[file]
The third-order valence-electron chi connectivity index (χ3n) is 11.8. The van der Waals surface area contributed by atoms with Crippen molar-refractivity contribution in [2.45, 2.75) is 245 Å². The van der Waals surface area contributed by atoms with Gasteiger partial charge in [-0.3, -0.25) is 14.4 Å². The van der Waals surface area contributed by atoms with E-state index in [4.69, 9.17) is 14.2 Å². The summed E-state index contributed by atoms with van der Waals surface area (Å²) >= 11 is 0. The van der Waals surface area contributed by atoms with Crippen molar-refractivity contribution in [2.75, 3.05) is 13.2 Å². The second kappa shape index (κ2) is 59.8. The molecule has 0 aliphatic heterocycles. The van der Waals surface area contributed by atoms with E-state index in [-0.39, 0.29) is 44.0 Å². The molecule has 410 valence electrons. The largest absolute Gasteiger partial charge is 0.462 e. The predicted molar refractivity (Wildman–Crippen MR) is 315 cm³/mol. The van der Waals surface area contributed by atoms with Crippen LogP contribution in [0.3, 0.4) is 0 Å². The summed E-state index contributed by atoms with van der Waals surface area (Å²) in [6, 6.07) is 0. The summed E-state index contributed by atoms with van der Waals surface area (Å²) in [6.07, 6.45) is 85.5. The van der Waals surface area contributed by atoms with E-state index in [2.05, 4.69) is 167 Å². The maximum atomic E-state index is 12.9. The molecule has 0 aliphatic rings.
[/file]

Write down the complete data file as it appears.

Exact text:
The third-order valence-electron chi connectivity index (χ3n) is 11.8. The van der Waals surface area contributed by atoms with Crippen molar-refractivity contribution in [2.45, 2.75) is 245 Å². The van der Waals surface area contributed by atoms with Gasteiger partial charge in [-0.3, -0.25) is 14.4 Å². The van der Waals surface area contributed by atoms with E-state index in [4.69, 9.17) is 14.2 Å². The summed E-state index contributed by atoms with van der Waals surface area (Å²) >= 11 is 0. The van der Waals surface area contributed by atoms with Crippen molar-refractivity contribution in [2.75, 3.05) is 13.2 Å². The second kappa shape index (κ2) is 59.8. The molecule has 0 aliphatic heterocycles. The van der Waals surface area contributed by atoms with E-state index in [-0.39, 0.29) is 44.0 Å². The molecule has 410 valence electrons. The largest absolute Gasteiger partial charge is 0.462 e. The predicted molar refractivity (Wildman–Crippen MR) is 315 cm³/mol. The van der Waals surface area contributed by atoms with Crippen LogP contribution in [0.3, 0.4) is 0 Å². The summed E-state index contributed by atoms with van der Waals surface area (Å²) in [6, 6.07) is 0. The summed E-state index contributed by atoms with van der Waals surface area (Å²) in [6.07, 6.45) is 85.5. The van der Waals surface area contributed by atoms with E-state index in [2.05, 4.69) is 167 Å². The maximum atomic E-state index is 12.9. The molecule has 0 aliphatic rings.